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‘Lorraine Hansberry’ review: Superb portrait of important playwright, activist

Lorraine Hansberry in her Greenwich Village apartment on

Lorraine Hansberry in her Greenwich Village apartment on Bleecker Street during a 1959 photo shoot for Vogue magazine. Photo Credit: David Attie

THE DOCUMENTARY

“American Masters: Lorraine Hansberry: Sighted Eyes/Feeling Heart”

WHEN | WHERE Friday at 9 p.m. on WNET/13

WHAT IT’S ABOUT Lorraine Hansberry, who died Jan. 12, 1965, after a long battle with cancer, wrote “A Raisin in the Sun,” which ran for 530 performances on Broadway from March 11, 1959, to June 25, 1960. About a family on the South Side of Chicago struggling over what to do with a $10,000 life insurance check, it starred Sidney Poitier as Walter Lee Younger, Ruby Dee as his wife, Ruth, Diana Sands as sister, Beneatha, and Claudia McNeil as family matriarch, Lena. This portrait, “Lorraine Hansberry: Sighted Eyes/Feeling Heart,” explores how one play (and 1961 movie with the original Broadway cast) became an enduring monument to the civil rights movement.

MY SAY Hansberry was only 34 when she died, and had written only one major play — which should convey a sense of just how remarkable both that life and play were. This “American Masters” portrait by Tracy Heather Strain devotes two hours to Hansberry, yet not a minute feels padded or stretched. The reason is, Hansberry fully inhabited her life but also her times. She wrote about art, theater, race, social justice, politics and civil rights. She taught, lectured and traveled. She joined the Communist Party. She was a key supporter of the Student Nonviolent Coordinating Committee, an early civil rights group. She was a newspaper reporter for Paul Robeson’s progressive paper, Freedom.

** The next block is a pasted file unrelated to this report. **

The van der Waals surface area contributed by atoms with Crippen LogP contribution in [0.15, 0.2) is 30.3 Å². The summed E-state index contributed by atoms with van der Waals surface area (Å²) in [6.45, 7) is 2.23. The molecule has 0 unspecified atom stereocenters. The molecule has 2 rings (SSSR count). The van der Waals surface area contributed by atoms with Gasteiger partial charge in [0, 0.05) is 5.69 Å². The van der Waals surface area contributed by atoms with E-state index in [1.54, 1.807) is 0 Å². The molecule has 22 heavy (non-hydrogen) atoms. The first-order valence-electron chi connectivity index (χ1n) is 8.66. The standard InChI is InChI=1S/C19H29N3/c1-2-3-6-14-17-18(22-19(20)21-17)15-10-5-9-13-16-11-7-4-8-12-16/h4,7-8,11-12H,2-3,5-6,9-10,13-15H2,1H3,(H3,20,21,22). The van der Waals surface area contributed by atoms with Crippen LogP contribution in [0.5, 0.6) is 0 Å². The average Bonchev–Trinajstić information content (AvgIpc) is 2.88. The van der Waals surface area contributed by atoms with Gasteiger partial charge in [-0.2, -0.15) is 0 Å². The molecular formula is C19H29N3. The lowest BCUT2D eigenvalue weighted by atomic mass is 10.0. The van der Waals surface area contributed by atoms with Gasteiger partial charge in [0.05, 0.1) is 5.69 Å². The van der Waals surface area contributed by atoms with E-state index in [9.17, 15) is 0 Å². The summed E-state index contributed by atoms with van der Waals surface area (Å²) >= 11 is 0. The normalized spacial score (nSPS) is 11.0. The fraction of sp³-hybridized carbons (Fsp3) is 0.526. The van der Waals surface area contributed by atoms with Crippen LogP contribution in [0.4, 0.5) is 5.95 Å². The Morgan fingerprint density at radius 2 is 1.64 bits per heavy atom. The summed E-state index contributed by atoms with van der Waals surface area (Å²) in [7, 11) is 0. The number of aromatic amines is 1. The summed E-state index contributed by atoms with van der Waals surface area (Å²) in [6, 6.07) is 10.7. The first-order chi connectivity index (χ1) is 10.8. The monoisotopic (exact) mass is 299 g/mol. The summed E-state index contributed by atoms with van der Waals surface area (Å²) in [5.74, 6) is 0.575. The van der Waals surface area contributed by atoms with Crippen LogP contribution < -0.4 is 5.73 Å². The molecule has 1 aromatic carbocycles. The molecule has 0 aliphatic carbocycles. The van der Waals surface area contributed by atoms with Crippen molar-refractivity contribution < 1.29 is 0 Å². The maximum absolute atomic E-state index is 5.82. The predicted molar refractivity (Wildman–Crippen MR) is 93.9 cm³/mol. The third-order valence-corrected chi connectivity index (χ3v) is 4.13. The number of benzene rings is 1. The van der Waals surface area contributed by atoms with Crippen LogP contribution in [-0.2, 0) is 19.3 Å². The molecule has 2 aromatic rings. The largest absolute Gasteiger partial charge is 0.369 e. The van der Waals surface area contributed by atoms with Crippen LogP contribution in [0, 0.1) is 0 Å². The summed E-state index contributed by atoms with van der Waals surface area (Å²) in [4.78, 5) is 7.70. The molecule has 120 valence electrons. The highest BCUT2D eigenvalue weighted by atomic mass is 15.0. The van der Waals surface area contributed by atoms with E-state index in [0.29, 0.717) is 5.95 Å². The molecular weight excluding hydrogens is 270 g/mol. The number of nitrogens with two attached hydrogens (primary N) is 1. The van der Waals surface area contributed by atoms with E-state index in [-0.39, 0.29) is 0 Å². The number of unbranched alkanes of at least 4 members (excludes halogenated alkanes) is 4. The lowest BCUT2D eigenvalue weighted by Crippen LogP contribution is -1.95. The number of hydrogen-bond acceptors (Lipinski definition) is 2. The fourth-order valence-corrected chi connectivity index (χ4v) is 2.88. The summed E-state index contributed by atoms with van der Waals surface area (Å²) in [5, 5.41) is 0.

She was a black lesbian playwright — the first black woman, in fact, to have a play produced on Broadway. Hansberry didn’t have one life but many, each bound to one of the most important movements in American history.

Considering all that — and also author James Baldwin’s declaration that “never before . . . had so much of the truth of black people’s lives been seen on the stage” — two hours might seem like a starting point. This is a good one. As a writer, Hansberry poured much of what she knew and felt into “Raisin,” the title from Langston Hughes “Harlem” (“What happens to a dream deferred? Does it dry up, like a raisin in the sun?”). Her father, Carl Hansberry, was a wealthy Chicago real estate broker who tried to move his family into a white neighborhood. He ended up successfully battling a whites-only covenant all the way to the U.S. Supreme Court in 1940 where it was struck down. Meanwhile, his daughter witnessed a block of mortar that was thrown through their living room window lodge in a wall.

“Each piece of our living is a protest,” she defiantly concluded. “Raisin” would assemble all the pieces. Poitier originated the role of Walter in both play and movie, and you can only imagine the audience’s reaction when one of the great actors of his generation says, “I want to fly! I want to touch the sun!”

“Finish your eggs first,” his wife, Ruth, commands.

“Damn my eggs, damn all the eggs that ever was!”

In an interview, Poitier says that “I played that part as the man of the family who was blocked everywhere he turned, even in the family.” An early critic and later supporter of “Raisin,” the poet Amiri Baraka, says in an interview taped before his death in 2014 that “I thought it was a turn-the-other-cheek we-shall-overcome thing, then it began to dawn on me that these are the real questions — Where shall we live? What shall we do? — that black people are asking.”

Strain has convened many people to explain Hansberry’s legacy. (In one omission, her mother, Nannie Perry, who died a year after Hansberry, is not even mentioned). But 53 years after her death, Hansberry’s own self-assessment still seems best: “The human race does command its own destiny and that destiny can eventually embrace the stars.”

BOTTOM LINE Fine, and deeply researched portrait of one of the most important playwrights, and activists, in U.S. history.

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